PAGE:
In treating hypercalcemia, the goals are calcium correction and treatment of the underlying cause. Asymptomatic patients with mild hypercalcemia may not benefit from calcium correction. However, conservative measures for treating hypercalcemia may be used. These include elimination of high calcium foods from the diet; elimination of medications that impair calcium excretion (such as lithium and thiazide diuretics), if possible; fluid administration to increase renal excretion of calcium; adequate hydration; and increased mobility.3,9
Patients with calcium levels greater than 14 mg/dL or symptomatic patients with calcium levels greater than 12 mg/dL should be treated immediately.2 Patients can present with nausea, vomiting, constipation, abdominal pain, muscle weakness, and shortened QT interval. First-line treatment includes aggressive hydration followed by diuresis. In adults, 0.9% sodium chloride solution should be infused to achieve a urine output of 200 mL/hour.9 This will enhance filtration and excretion of calcium and increase intravascular volume. Aggressive hydration should be used cautiously in the elderly and in patients with heart or renal failure.
Diuresis with a low-dose loop diuretic such as furosemide (Lasix) administered I.V. should be considered after rehydration. Furosemide increases calcium excretion. Thiazide diuretics should be avoided as they cause hypercalcemia.
Calcitonin is used in severe hypercalcemia refractory to hydration and diuresis. The recommended dosage is 4 units/kg body weight dose subcutaneously or I.M. every 12 hours. The dosage may be increased to 8 units/kg every 12 hours after 1 to 2 days if response is unsatisfactory. The maximum dosage is 8 units/kg every 6 hours.8 Calcitonin may be derived from salmon; therefore, it's contraindicated in patients sensitive to salmon. Adverse effects may include nausea, vomiting, skin irritation, flushing, and abdominal pain. The I.M. site and rotation of sites is recommended if the injection volume exceeds 2 mL.8
Bisphosphonates are a group of drugs used to inhibit bone resorption. This group of drugs is useful when hypercalcemia is due to malignancy. Pamidronate disodium (Aredia) can be given for severe hypercalcemia as a one-time dose of 60 to 90 mg as an I.V. infusion. Prehydration is required before use. Retreatment may be considered if hypercalcemia occurs, but it is recommended to wait at least 7 days from the initial infusion to allow for complete response. Dosage may be adjusted for renal or liver impairment.7,8
Another bisphosphonate, zoledronic acid (Zometa), is also useful for hypercalcemia of malignancy. Recommended dosage is 4 mg I.V. infusion over no less than 15 minutes. Again, prehydration is required and clinicians should wait 7 days from initial infusion to allow for full response.9 One study determined that zoledronic acid is a more effective treatment than pamidronate disodium in the treatment of hypercalcemia of malignancy.10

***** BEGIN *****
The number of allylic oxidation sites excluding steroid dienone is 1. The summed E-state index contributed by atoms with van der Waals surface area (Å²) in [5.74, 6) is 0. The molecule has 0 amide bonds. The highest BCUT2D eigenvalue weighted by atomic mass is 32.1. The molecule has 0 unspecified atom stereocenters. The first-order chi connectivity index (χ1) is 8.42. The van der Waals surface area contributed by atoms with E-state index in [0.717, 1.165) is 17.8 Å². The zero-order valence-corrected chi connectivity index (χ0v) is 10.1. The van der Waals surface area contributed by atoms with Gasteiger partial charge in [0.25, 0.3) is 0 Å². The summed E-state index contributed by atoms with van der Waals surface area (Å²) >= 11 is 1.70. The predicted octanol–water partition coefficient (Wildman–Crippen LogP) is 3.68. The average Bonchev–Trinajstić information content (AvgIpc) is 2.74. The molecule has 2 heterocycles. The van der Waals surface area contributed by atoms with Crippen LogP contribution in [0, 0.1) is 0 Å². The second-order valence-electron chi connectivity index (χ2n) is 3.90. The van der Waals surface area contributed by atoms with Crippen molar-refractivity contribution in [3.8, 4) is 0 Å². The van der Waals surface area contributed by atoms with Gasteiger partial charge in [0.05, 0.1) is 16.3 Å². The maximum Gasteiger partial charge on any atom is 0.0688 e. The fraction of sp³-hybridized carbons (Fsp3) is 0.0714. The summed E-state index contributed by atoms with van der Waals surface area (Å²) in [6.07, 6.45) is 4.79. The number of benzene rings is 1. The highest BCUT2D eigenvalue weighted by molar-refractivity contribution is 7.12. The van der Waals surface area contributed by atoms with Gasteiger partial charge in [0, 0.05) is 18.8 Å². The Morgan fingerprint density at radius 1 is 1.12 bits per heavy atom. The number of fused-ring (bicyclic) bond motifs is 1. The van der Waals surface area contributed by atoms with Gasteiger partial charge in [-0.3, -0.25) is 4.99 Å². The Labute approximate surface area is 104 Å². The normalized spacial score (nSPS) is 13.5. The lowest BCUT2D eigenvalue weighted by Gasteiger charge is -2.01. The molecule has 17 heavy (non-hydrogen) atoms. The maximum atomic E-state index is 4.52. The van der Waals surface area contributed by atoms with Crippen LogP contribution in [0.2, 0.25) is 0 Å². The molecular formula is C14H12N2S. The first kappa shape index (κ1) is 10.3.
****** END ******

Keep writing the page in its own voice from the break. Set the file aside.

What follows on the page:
Other treatments include glucocorticoids, dialysis, and parathyroidectomy.
Nursing interventions include encouraging fluid intake and ambulation. Fluids containing sodium should be used unless contraindicated as sodium increases calcium excretion. Cardiac rhythm should be monitored.1 Calcium levels should be monitored as ordered, as well as sodium and potassium levels due to use of diuretics. Intake and output measurement is also critical to assess response to hydration and diuretic therapy.
Hypocalcemia and hypercalcemia can have many varied causes and clinical symptoms. Patients may not exhibit symptoms, or they may present with cardiac dysrhythmias, tetany, and seizures. Knowledge of the medical management and nursing interventions is critical in order to properly care for these patients.
Assess for Trousseau's and Chvostek's signs
Testing for Trousseau's and Chvostek's signs may help in the diagnosis of tetany that can occur with hypocalcemia.
To elicit Trousseau's sign, apply a blood pressure cuff to the patient's upper arm and inflate the cuff to a pressure 20 mm Hg above the patient's systolic pressure. Within 1 to 3 minutes, the patient will experience Trousseau's sign, a carpal spasm, with an adducted thumb, flexed wrist and metacarpophalangeal joints, and extended interphalangeal joints with the fingers together. This indicates tetany associated with hypocalcemia.
To elicit Chvostek's sign, tap the patient's facial nerve adjacent to the earlobe and just below the zygomatic bone. Brief repeated contractions of the upper lip, nose, or the side of the face indicate Chvostek's sign.